Although I’m late writing this devotional, that does not reflect the amount of time I’ve spent studying it and reflecting upon it. I’m late writing this because I still really don’t know what to say.
Though John seems to assume that his readers will know what he means by a “mortal sin”, it is far from clear to me (and, judging by the amount of material I’ve read on it at this point, is far from clear to others as well). What is a “fatal sin”; one that so surely leads to death that it is not even worth praying for?
Probably the most common interpretation is that this refers to a sin in which we persist even though we know it is wrong. Over time, the argument goes, we cease to be sorry for it and therefore are no longer able to repent.
But that surely won’t do—and if it does, I expect a great many of us are in serious trouble. Take gluttony (i.e., over consumption, out of control eating, perhaps even idolatry in using food to fill the spaces inside that only God was designed to fill). Just today (well, it was yesterday now), for instance, I went to Pepe’s Mexican buffet, my favorite place for lunch. After a full meal with seconds, I still manage to squeeze in three helpings of dessert. After all, Lent is coming.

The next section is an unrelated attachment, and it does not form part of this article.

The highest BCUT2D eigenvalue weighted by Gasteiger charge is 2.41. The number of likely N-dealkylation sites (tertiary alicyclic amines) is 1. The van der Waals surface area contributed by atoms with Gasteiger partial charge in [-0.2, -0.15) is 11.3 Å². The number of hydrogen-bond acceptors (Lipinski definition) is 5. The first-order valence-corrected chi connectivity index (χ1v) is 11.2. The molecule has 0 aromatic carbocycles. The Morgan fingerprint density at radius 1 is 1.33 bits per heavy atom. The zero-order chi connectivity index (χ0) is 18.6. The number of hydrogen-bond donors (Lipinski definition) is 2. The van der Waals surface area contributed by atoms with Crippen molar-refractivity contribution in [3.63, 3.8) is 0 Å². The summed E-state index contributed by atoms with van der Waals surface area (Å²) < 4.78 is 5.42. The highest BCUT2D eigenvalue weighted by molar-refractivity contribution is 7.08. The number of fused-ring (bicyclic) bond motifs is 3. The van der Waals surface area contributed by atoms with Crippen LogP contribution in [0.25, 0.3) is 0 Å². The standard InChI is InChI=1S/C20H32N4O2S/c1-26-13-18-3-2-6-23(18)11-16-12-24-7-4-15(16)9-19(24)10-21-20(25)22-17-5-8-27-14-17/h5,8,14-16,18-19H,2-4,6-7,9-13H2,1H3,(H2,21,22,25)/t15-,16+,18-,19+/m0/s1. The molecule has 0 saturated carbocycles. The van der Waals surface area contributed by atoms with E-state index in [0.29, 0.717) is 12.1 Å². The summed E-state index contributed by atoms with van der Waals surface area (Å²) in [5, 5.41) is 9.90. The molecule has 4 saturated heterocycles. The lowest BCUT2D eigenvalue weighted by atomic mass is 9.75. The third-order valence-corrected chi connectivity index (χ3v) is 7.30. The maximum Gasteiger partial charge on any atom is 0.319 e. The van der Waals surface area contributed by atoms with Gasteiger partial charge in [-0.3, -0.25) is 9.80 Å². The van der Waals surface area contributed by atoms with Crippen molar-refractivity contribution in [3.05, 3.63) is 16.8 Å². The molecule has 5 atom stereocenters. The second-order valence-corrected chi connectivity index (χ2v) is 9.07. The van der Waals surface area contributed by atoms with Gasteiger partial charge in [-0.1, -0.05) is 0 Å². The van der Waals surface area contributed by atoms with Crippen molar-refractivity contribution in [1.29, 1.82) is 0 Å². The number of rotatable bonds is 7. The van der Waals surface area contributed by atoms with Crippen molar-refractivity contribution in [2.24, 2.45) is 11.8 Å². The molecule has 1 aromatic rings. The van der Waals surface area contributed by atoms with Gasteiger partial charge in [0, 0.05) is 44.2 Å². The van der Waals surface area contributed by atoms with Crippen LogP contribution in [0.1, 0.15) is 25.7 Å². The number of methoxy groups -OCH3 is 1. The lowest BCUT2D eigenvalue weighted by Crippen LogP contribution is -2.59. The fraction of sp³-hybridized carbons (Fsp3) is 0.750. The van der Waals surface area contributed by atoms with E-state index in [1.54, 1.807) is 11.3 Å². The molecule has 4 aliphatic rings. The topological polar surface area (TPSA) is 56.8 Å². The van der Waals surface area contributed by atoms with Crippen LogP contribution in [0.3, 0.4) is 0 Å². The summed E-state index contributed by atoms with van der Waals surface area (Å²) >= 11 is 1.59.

Gluttony, you will remember, is one of the seven deadly sins. But the honest, ugly truth is that doesn’t stop me. And if the number of overweight Christians out there is any indication (a study was done by Purdue, I believe, that showed Christians were more likely to be over weight than the population in general), I’m not alone.
So what are we to make of this text? Well, as is so often the case in Scripture, if we go with what do understand, it may not be quite as tough as sometimes people make it out to be. And so what we need to do is:
*Believe in the Son of God, Jesus Christ, for the sure knowledge of eternal life.
*Pray with boldly for one another, confident that God will bring his power and provision to bear in enabling us to accomplish his will.
*Allow Christ to draw near to us and walk with us in such a way that His presence protects us from the evil of the world and helps us to better understand (and embrace)His ways.
In other words, sinful though we yet may be, we are to stick so close to Jesus Christ that we cannot help but continue to be radically transformed by His grace and love.